Rise Up: the Making of the Poor People’s Campaign
Rise Up: the Making of the Poor People's Campaign
On the eve of Donald Trump’s presidency, a group of clergy led by Reverend Barber, together with low wage workers choose to stand up against poverty and racism. Barber, a preacher and civil rights leader from Goldsboro NC, launches a national campaign of civil disobedience and power building – inspired by Rev. Martin Luther King’s 1968 Poor People’s Campaign. Their goal: to advance an ambitious policy agenda that will change the lives of poor and low income people in the United States
Over the course of five years, the film takes us – with unprecedented access granted – inside the world of Reverend Barber and his team as they craft their strategy and begin to accrue real political power. From a motley crew to tens of thousands united in nonviolent direct action, the new Poor People’s campaign is now a force that cannot be ignored. We witness the remarkable conversion of power from the streets to the halls of Congress and the White House, as Barber and his team meticulously create tangible policy deliverables along with a roadmap to get them enacted. Barber delivers their agenda to Congress and ultimately directly to the ears of President Biden’s administration.
Weaving together the personal and evocative story of Reverend Barber, with exclusive access to his family and the movement’s leadership, “Rise Up: Reverend Barber’s new Poor People’s Campaign” follows the inspiring journey of one of the great leaders of our time. At once an intimate portrait of a significant political leader and a gripping strategic playbook told from deep inside a movement, “Rise Up” shows how a small group of people achieved what seemed impossible: converting activism to enduring policy and societal change.
Dara Kell is a South African filmmaker and writer based in Cape Town. She is making a documentary about Reverend William Barber and civil disobedience in America. Her previous documentary as a director was “Dear Mandela,” a film about three courageous young South African slum dwellers who lead a social movement to stop mass evictions. The film was the centerpiece of a global community engagement project to inspire young people in slums to become leaders and is part of the curriculum in many law schools around the world. Her editing work was featured in the Albert Maysles film “Iris” and the Academy Award-nominated “Jesus Camp.” She worked with Doc Society to produce a podcast about women at the forefront of climate justice around the world, hosted by Mary Robinson, the former President of Ireland. Her films have been broadcast on PBS, TVFrance, and Netflix, and screened at festivals worldwide. Dara is a graduate of Rhodes University and is working towards a Master’s degree in Visual History at University of the Western Cape, South Africa. Dara’s work has been supported by the Sundance Institute, the New York State Council on the Arts and the Ford Foundation among others.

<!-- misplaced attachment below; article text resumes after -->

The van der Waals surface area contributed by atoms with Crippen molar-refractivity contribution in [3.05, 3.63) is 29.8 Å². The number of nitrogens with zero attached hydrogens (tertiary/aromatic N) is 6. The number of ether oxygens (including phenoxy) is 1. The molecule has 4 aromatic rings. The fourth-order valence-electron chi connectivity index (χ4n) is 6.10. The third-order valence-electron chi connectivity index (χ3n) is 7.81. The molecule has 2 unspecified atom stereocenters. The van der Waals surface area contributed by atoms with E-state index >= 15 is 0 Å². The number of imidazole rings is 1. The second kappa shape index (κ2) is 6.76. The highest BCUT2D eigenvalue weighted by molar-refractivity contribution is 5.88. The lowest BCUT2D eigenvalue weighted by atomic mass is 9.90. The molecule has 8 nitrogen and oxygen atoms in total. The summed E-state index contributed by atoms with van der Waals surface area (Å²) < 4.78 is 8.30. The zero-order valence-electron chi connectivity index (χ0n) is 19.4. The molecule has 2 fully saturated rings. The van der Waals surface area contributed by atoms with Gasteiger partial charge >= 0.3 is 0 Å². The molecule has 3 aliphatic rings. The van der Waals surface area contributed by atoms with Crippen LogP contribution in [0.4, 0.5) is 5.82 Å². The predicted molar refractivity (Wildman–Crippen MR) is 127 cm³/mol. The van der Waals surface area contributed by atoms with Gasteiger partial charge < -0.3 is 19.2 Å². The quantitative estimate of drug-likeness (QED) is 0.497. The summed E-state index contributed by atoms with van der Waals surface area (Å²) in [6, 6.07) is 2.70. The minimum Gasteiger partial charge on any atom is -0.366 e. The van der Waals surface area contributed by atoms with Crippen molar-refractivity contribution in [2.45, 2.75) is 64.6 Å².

In late post production.
Funders include Ford Foundation’s JustFilms Initiative, Threshold Foundation, the Perspective Fund and the Surdna Foundation.
We have a rough cut, and are currently seeking post production funding to complete the film. We will release the film together with an ambitious approach to impact, using the film as a tool to help connect the voices of the people directly to policy action in the Biden administration. The impact campaign will be a platform to bear witness to the power of the voices of black and poor people being heard and deployed at the highest levels of government.
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